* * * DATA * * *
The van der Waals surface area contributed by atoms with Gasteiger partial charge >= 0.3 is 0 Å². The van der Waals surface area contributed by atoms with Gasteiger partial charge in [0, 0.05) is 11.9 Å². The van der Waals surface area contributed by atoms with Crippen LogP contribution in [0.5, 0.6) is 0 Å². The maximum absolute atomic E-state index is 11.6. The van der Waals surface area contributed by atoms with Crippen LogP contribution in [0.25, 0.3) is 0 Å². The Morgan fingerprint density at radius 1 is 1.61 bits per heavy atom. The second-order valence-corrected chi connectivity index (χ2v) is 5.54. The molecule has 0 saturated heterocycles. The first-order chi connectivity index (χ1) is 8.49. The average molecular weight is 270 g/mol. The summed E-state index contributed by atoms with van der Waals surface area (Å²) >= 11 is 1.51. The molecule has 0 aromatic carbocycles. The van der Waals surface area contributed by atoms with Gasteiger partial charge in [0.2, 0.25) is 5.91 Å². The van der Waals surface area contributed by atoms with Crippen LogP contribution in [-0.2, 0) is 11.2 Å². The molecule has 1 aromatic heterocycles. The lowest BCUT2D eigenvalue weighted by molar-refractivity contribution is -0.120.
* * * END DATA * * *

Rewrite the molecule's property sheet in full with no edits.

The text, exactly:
The van der Waals surface area contributed by atoms with Gasteiger partial charge >= 0.3 is 0 Å². The van der Waals surface area contributed by atoms with Gasteiger partial charge in [0, 0.05) is 11.9 Å². The van der Waals surface area contributed by atoms with Crippen LogP contribution in [0.5, 0.6) is 0 Å². The maximum absolute atomic E-state index is 11.6. The van der Waals surface area contributed by atoms with Crippen LogP contribution in [0.25, 0.3) is 0 Å². The Morgan fingerprint density at radius 1 is 1.61 bits per heavy atom. The second-order valence-corrected chi connectivity index (χ2v) is 5.54. The molecule has 0 saturated heterocycles. The first-order chi connectivity index (χ1) is 8.49. The average molecular weight is 270 g/mol. The summed E-state index contributed by atoms with van der Waals surface area (Å²) >= 11 is 1.51. The molecule has 0 aromatic carbocycles. The van der Waals surface area contributed by atoms with Gasteiger partial charge in [0.2, 0.25) is 5.91 Å². The van der Waals surface area contributed by atoms with Crippen LogP contribution in [-0.2, 0) is 11.2 Å². The molecule has 1 aromatic heterocycles. The lowest BCUT2D eigenvalue weighted by molar-refractivity contribution is -0.120.